The debate about the inflation-busting fare increases faced by passengers continues this week with another report to the transport committee, recommending that any new fare proposals are put on hold until the autumn. Yet all this seems to avoid the real debate about the long-term future of the Corran Ferry; whether it is really viable to increase fares year-after-year and the need for a fixed-crossing across the Corran Narrows. It’s an issue I raise at every opportunity – council meetings, ward forums and in newspaper articles.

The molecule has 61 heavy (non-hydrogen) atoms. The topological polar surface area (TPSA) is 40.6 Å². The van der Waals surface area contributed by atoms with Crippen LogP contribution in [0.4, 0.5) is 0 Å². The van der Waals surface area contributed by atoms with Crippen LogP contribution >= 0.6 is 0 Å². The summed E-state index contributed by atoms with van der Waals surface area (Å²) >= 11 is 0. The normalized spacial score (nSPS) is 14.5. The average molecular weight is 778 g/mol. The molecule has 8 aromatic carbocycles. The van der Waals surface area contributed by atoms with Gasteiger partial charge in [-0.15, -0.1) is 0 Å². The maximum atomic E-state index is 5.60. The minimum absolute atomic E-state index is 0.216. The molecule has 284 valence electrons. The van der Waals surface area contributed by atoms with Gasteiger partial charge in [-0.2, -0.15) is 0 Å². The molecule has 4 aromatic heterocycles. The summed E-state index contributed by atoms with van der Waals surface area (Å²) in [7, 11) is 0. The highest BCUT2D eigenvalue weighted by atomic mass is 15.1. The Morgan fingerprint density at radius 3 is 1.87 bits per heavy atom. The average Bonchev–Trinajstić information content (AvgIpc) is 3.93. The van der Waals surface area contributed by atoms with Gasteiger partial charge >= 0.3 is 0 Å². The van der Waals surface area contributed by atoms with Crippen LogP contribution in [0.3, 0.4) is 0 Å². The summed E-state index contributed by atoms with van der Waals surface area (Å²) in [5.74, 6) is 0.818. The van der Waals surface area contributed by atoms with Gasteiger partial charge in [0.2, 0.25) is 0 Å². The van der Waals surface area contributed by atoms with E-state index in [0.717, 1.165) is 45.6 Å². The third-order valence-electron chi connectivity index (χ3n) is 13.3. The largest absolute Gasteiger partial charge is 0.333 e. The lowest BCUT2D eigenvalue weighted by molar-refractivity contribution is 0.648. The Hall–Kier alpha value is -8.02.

At the Lochaber Area Committee, in February, councillors asked for a meeting with the Transport Minister to discuss these issues. It’s a call echoed by community campaigners. Without government intervention or support, there is no real prospect of a permanent solution. However, three months later and there is still a deafening silence, with no sign of a meeting. At the full council meeting, I asked the Leader of the Council what meetings he has had with ministers over the last six months and what issues were discussed. Back came a long list, but no mention of the Corran Ferry. So, I urged some action, reminding him that the area committee had asked him to arrange a meeting with the minister. He promised to do so, but it seems there is no real urgency to deal with this matter. The default position being that the council will retain the ferry, stick fares up by inflation every year and then impose eye-watering increases every few years to try and close the budget gap. That’s not a sustainable position and it’s unfair on Lochaber residents.